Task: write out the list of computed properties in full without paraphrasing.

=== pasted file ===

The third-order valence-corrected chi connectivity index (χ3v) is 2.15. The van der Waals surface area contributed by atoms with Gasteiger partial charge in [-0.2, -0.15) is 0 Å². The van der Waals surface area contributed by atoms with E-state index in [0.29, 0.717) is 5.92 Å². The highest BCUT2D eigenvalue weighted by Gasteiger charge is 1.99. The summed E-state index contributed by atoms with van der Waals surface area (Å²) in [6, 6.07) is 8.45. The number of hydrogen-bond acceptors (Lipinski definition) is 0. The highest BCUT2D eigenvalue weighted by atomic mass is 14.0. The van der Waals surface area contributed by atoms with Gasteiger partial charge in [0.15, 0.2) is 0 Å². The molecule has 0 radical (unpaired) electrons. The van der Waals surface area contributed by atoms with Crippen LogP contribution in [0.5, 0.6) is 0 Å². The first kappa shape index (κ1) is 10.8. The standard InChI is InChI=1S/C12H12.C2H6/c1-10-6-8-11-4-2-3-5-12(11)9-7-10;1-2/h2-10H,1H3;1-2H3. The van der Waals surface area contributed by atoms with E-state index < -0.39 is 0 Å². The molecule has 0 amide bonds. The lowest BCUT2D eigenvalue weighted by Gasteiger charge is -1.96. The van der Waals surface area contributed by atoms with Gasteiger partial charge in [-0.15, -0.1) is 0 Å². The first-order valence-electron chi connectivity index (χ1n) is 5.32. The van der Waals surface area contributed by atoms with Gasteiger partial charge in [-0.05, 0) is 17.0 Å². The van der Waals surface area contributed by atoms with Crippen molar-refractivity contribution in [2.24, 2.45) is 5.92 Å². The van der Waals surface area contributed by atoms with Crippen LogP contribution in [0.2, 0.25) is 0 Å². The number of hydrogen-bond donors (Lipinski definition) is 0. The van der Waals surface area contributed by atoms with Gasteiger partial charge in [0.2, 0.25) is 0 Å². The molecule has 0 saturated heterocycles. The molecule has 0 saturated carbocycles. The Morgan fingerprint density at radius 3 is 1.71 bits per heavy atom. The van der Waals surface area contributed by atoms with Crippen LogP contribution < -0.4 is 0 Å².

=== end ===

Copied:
The third-order valence-corrected chi connectivity index (χ3v) is 2.15. The van der Waals surface area contributed by atoms with Gasteiger partial charge in [-0.2, -0.15) is 0 Å². The van der Waals surface area contributed by atoms with E-state index in [0.29, 0.717) is 5.92 Å². The highest BCUT2D eigenvalue weighted by Gasteiger charge is 1.99. The summed E-state index contributed by atoms with van der Waals surface area (Å²) in [6, 6.07) is 8.45. The number of hydrogen-bond acceptors (Lipinski definition) is 0. The highest BCUT2D eigenvalue weighted by atomic mass is 14.0. The van der Waals surface area contributed by atoms with Gasteiger partial charge in [0.15, 0.2) is 0 Å². The molecule has 0 radical (unpaired) electrons. The van der Waals surface area contributed by atoms with Crippen LogP contribution in [0.5, 0.6) is 0 Å². The first kappa shape index (κ1) is 10.8. The standard InChI is InChI=1S/C12H12.C2H6/c1-10-6-8-11-4-2-3-5-12(11)9-7-10;1-2/h2-10H,1H3;1-2H3. The van der Waals surface area contributed by atoms with E-state index < -0.39 is 0 Å². The molecule has 0 amide bonds. The lowest BCUT2D eigenvalue weighted by Gasteiger charge is -1.96. The van der Waals surface area contributed by atoms with Gasteiger partial charge in [-0.15, -0.1) is 0 Å². The first-order valence-electron chi connectivity index (χ1n) is 5.32. The van der Waals surface area contributed by atoms with Gasteiger partial charge in [-0.05, 0) is 17.0 Å². The van der Waals surface area contributed by atoms with Crippen molar-refractivity contribution in [2.24, 2.45) is 5.92 Å². The van der Waals surface area contributed by atoms with Crippen LogP contribution in [0.2, 0.25) is 0 Å². The number of hydrogen-bond donors (Lipinski definition) is 0. The van der Waals surface area contributed by atoms with Gasteiger partial charge in [0.2, 0.25) is 0 Å². The molecule has 0 saturated heterocycles. The molecule has 0 saturated carbocycles. The Morgan fingerprint density at radius 3 is 1.71 bits per heavy atom. The van der Waals surface area contributed by atoms with Crippen LogP contribution < -0.4 is 0 Å².